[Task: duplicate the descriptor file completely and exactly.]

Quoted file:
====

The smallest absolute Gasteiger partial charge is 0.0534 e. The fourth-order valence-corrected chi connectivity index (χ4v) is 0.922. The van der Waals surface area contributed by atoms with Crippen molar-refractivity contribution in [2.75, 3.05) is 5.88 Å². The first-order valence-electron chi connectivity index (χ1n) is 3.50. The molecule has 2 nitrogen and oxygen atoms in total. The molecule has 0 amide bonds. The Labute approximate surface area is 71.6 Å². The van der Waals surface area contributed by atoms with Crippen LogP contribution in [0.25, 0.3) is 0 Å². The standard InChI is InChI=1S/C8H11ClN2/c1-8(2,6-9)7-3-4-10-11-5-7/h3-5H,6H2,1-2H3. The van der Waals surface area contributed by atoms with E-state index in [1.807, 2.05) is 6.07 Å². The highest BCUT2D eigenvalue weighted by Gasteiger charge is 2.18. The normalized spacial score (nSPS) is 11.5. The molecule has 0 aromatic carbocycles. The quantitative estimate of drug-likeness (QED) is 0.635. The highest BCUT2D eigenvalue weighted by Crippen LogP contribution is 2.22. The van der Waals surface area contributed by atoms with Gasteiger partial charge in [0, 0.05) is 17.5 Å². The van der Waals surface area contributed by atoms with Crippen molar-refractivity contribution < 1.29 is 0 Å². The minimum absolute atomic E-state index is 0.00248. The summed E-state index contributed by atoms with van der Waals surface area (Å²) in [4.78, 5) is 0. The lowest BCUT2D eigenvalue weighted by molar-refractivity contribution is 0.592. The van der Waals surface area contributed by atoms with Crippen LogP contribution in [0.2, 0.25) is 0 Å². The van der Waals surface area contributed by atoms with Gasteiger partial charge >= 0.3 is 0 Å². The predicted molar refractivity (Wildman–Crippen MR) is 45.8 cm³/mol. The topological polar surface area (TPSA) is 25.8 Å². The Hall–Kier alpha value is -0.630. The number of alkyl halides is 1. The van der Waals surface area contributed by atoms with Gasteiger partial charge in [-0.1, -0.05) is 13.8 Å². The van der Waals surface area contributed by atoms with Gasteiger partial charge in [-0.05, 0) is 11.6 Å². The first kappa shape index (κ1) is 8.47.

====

The smallest absolute Gasteiger partial charge is 0.0534 e. The fourth-order valence-corrected chi connectivity index (χ4v) is 0.922. The van der Waals surface area contributed by atoms with Crippen molar-refractivity contribution in [2.75, 3.05) is 5.88 Å². The first-order valence-electron chi connectivity index (χ1n) is 3.50. The molecule has 2 nitrogen and oxygen atoms in total. The molecule has 0 amide bonds. The Labute approximate surface area is 71.6 Å². The van der Waals surface area contributed by atoms with Crippen LogP contribution in [0.25, 0.3) is 0 Å². The standard InChI is InChI=1S/C8H11ClN2/c1-8(2,6-9)7-3-4-10-11-5-7/h3-5H,6H2,1-2H3. The van der Waals surface area contributed by atoms with E-state index in [1.807, 2.05) is 6.07 Å². The highest BCUT2D eigenvalue weighted by Gasteiger charge is 2.18. The normalized spacial score (nSPS) is 11.5. The molecule has 0 aromatic carbocycles. The quantitative estimate of drug-likeness (QED) is 0.635. The highest BCUT2D eigenvalue weighted by Crippen LogP contribution is 2.22. The van der Waals surface area contributed by atoms with Gasteiger partial charge in [0, 0.05) is 17.5 Å². The van der Waals surface area contributed by atoms with Crippen molar-refractivity contribution < 1.29 is 0 Å². The minimum absolute atomic E-state index is 0.00248. The summed E-state index contributed by atoms with van der Waals surface area (Å²) in [4.78, 5) is 0. The lowest BCUT2D eigenvalue weighted by molar-refractivity contribution is 0.592. The van der Waals surface area contributed by atoms with Crippen LogP contribution in [0.2, 0.25) is 0 Å². The van der Waals surface area contributed by atoms with Gasteiger partial charge >= 0.3 is 0 Å². The predicted molar refractivity (Wildman–Crippen MR) is 45.8 cm³/mol. The topological polar surface area (TPSA) is 25.8 Å². The Hall–Kier alpha value is -0.630. The number of alkyl halides is 1. The van der Waals surface area contributed by atoms with Gasteiger partial charge in [-0.1, -0.05) is 13.8 Å². The van der Waals surface area contributed by atoms with Gasteiger partial charge in [-0.05, 0) is 11.6 Å². The first kappa shape index (κ1) is 8.47.